Ankler Hot Seat: When Weinstein Joined the Women's March
Janice Min and Tatiana Siegel on the inflection point at Sundance, sandwiched between Trump's election and the start of #MeToo, that kicked off a movement
Welcome to our newest episode in the special Ankler Hot Seat series about the Sundance Film Festival past and present. In 2017, Ankler Hot Seat hosts Janice Min and Tatiana Siegel both attended the Sundance Film Festival, which, that year, took on a distinctly different mood. Newly-elected Donald Trump was inaugurated as president during the festival, and the mood was tense, as politics and women’s rights overshadowed the regular programming. During his campaign, Trump had derided accusers who had come forth with sexual assault claims, viciously attacked his rival Hillary Clinton, and insulted many prominent women including Rosie O’Donnell and Megan Kelly. One month before the election, Trump’s infamous Access Hollywood tapes leaked out, and many women boiled over. At Sundance, Kristen Stewart, Anna Taylor-Joy, Charlize Theron and Chelsea Handler (plus John Legend and Nick Offerman) marched down Main Street in protest.
Harvey Weinstein also marched — or rather was driven down —to show his support on Main Street. His action was thick with irony. Later that year, Rose McGowan would reveal that he had raped her in a hot tub at the Sundance Film Festival years earlier, and with her voice, she joined a chorus of other accusers as a wall of silence broke around Weinstein, and the #MeToo movement was born. By May 2018, Weinstein had turned himself in to be arrested on charges of rape and sexual assault. Within months, not only would a series of prominent men in Hollywood and media be exposed for rape and sexual assault, but women — for the first time — saw something shift in the entertainment job market that actually began to resemble progress.
In this episode, Min and Siegel discuss the decades-long frustrations that led to the march, with Trump serving as a catalyst, why things actually began to change after that, and how the 2017 festival will go down as one of the major inflection points in the story of women in Hollywood.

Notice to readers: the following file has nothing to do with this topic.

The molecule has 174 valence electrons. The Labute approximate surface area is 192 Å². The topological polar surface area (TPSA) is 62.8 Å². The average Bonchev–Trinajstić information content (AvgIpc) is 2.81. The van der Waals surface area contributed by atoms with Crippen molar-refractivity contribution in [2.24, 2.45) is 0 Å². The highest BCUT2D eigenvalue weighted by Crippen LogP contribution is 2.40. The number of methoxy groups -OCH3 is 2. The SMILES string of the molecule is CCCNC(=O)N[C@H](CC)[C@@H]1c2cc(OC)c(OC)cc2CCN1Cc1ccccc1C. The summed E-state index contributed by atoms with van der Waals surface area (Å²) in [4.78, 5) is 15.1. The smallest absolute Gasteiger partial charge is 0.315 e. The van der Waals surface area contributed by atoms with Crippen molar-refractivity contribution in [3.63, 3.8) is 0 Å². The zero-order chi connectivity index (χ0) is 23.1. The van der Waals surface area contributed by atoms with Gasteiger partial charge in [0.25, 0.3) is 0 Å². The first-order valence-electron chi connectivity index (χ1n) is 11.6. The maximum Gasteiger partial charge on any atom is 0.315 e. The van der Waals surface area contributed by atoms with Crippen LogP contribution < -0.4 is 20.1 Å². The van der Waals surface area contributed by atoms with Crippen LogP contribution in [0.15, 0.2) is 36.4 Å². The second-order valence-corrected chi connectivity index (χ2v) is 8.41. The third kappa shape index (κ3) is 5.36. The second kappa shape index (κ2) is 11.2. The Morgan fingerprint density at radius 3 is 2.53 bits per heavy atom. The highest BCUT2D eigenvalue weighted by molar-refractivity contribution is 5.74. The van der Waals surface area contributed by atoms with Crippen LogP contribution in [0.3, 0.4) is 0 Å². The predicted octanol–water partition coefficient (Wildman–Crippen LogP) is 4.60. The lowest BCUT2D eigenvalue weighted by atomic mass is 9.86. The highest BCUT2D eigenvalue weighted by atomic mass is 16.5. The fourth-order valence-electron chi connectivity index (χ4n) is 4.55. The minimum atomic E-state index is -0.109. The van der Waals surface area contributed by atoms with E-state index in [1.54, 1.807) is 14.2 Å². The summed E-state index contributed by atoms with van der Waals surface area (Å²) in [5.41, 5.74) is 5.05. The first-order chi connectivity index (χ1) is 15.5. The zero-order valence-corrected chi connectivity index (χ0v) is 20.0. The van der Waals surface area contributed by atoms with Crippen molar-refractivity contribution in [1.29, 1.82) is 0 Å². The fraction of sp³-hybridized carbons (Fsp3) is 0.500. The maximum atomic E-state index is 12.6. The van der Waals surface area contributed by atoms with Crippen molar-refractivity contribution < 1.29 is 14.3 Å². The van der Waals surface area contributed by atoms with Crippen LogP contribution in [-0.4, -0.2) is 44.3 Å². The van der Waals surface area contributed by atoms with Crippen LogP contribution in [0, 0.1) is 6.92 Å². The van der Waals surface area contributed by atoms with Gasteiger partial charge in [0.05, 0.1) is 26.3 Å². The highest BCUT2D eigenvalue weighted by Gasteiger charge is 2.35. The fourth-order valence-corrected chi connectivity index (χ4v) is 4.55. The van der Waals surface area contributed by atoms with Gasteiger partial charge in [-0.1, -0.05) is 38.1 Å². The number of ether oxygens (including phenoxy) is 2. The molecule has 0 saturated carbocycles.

Also on The Ankler:
Ankler Hot Seat Podcast: Sundance Cinderella Stories As a slew of independent filmmakers make headlines at the 2022 installment of the festival, directors Jesse Moss of Boys State and Liz W. Garcia of The Lifeguard revisit their dramatic backstories from that took them from unknown to acclaim in one stressed-out week.
A few weeks before the Netflix subscriber miss, and a precipitous stock tumble, our own Entertainment Strategy Guy delivered four charts illustrating how Netflix’s woes were right around the corner in Streaming’s Winner-Take-All Theory Collapses. More recently, ESG weighed in on The Worst Case Scenario for Disney, now facing many of the same downward pressures afflicting its rival. In his column, ESG predicts how the next decade for Disney (and possibly all the streamers) could look very very different from the 2010s.
Yes, Woody Allen gets a film release in China, while no other American filmmakers seem to these days. In Hollywood’s China Grovel is Failing, writer Sonny Bunch dives into the absolute mess stemming from the studios’ decades of capitulation to the Chinese government.
If you are interested in advertising on The Ankler, please contact Kymber Allen at firstname.lastname@example.org.
Can’t afford The Ankler right now? If you’re an assistant, student, or getting your foot in the door of this industry, and want help navigating the craziness of this business but don’t have the money to spare right now, drop me a line at email@example.com and we’ll work it out. No mogul or mogul-to-be left behind here at The Ankler.
The Ankler is Hollywood’s favorite secret newsletter, an independent voice holding the industry’s feet to the fire. If you’re a subscriber, feel free to share this edition with a friend but just a couple, please. The Ankler depends on its paid subscribers to keep publishing.
If you’ve been passed along this issue, take the hint and get on the train. Find out why the New York Times called us the “hit Hollywood newsletter.”